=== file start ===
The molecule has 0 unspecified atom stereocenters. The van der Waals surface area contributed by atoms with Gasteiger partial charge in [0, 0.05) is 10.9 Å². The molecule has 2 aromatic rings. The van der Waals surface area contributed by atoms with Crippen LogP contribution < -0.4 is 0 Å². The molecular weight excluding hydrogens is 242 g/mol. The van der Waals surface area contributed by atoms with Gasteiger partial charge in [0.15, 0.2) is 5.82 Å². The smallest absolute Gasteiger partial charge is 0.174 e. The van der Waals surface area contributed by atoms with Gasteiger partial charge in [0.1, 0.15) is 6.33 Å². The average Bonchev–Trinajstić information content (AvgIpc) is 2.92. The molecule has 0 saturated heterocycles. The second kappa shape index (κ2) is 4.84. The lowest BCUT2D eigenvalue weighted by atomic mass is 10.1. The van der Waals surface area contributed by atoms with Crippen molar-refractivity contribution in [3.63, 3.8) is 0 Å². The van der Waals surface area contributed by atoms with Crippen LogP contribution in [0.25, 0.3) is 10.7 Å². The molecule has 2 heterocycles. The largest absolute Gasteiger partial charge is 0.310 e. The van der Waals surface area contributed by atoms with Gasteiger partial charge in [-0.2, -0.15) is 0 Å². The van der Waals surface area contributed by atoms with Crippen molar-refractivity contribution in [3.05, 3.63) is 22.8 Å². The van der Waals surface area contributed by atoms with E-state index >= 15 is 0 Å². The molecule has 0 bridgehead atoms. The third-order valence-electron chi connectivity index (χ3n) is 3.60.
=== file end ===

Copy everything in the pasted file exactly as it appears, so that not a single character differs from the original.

The molecule has 0 unspecified atom stereocenters. The van der Waals surface area contributed by atoms with Gasteiger partial charge in [0, 0.05) is 10.9 Å². The molecule has 2 aromatic rings. The van der Waals surface area contributed by atoms with Crippen LogP contribution < -0.4 is 0 Å². The molecular weight excluding hydrogens is 242 g/mol. The van der Waals surface area contributed by atoms with Gasteiger partial charge in [0.15, 0.2) is 5.82 Å². The smallest absolute Gasteiger partial charge is 0.174 e. The van der Waals surface area contributed by atoms with Gasteiger partial charge in [0.1, 0.15) is 6.33 Å². The average Bonchev–Trinajstić information content (AvgIpc) is 2.92. The molecule has 0 saturated heterocycles. The second kappa shape index (κ2) is 4.84. The lowest BCUT2D eigenvalue weighted by atomic mass is 10.1. The van der Waals surface area contributed by atoms with Crippen molar-refractivity contribution in [3.63, 3.8) is 0 Å². The van der Waals surface area contributed by atoms with Crippen LogP contribution in [0.25, 0.3) is 10.7 Å². The molecule has 2 heterocycles. The largest absolute Gasteiger partial charge is 0.310 e. The van der Waals surface area contributed by atoms with Gasteiger partial charge in [-0.2, -0.15) is 0 Å². The van der Waals surface area contributed by atoms with Crippen molar-refractivity contribution in [3.05, 3.63) is 22.8 Å². The van der Waals surface area contributed by atoms with E-state index >= 15 is 0 Å². The molecule has 0 bridgehead atoms. The third-order valence-electron chi connectivity index (χ3n) is 3.60.